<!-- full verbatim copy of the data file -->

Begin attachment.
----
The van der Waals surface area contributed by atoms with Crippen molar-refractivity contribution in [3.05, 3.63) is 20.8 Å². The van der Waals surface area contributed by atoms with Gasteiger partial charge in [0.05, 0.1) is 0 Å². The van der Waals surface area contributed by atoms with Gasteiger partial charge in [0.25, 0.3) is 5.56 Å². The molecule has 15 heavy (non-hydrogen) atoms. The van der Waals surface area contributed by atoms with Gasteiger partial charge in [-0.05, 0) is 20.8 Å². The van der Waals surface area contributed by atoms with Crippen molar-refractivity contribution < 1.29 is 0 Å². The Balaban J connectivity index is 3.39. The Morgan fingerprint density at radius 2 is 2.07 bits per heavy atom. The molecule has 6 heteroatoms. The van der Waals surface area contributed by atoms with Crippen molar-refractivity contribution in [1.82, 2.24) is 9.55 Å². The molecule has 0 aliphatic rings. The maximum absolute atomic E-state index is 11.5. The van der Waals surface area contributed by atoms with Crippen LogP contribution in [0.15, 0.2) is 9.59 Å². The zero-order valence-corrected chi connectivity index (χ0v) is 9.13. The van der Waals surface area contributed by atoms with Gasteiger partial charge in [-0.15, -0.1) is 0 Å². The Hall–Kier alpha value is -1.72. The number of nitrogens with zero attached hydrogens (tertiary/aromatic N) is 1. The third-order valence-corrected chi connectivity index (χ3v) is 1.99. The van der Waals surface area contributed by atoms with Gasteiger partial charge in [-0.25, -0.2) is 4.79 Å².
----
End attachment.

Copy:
The van der Waals surface area contributed by atoms with Crippen molar-refractivity contribution in [3.05, 3.63) is 20.8 Å². The van der Waals surface area contributed by atoms with Gasteiger partial charge in [0.05, 0.1) is 0 Å². The van der Waals surface area contributed by atoms with Gasteiger partial charge in [0.25, 0.3) is 5.56 Å². The molecule has 15 heavy (non-hydrogen) atoms. The van der Waals surface area contributed by atoms with Gasteiger partial charge in [-0.05, 0) is 20.8 Å². The van der Waals surface area contributed by atoms with Crippen molar-refractivity contribution < 1.29 is 0 Å². The Balaban J connectivity index is 3.39. The Morgan fingerprint density at radius 2 is 2.07 bits per heavy atom. The molecule has 6 heteroatoms. The van der Waals surface area contributed by atoms with Crippen molar-refractivity contribution in [1.82, 2.24) is 9.55 Å². The molecule has 0 aliphatic rings. The maximum absolute atomic E-state index is 11.5. The van der Waals surface area contributed by atoms with Crippen LogP contribution in [0.15, 0.2) is 9.59 Å². The zero-order valence-corrected chi connectivity index (χ0v) is 9.13. The van der Waals surface area contributed by atoms with Gasteiger partial charge in [-0.15, -0.1) is 0 Å². The Hall–Kier alpha value is -1.72. The number of nitrogens with zero attached hydrogens (tertiary/aromatic N) is 1. The third-order valence-corrected chi connectivity index (χ3v) is 1.99. The van der Waals surface area contributed by atoms with Gasteiger partial charge in [-0.25, -0.2) is 4.79 Å².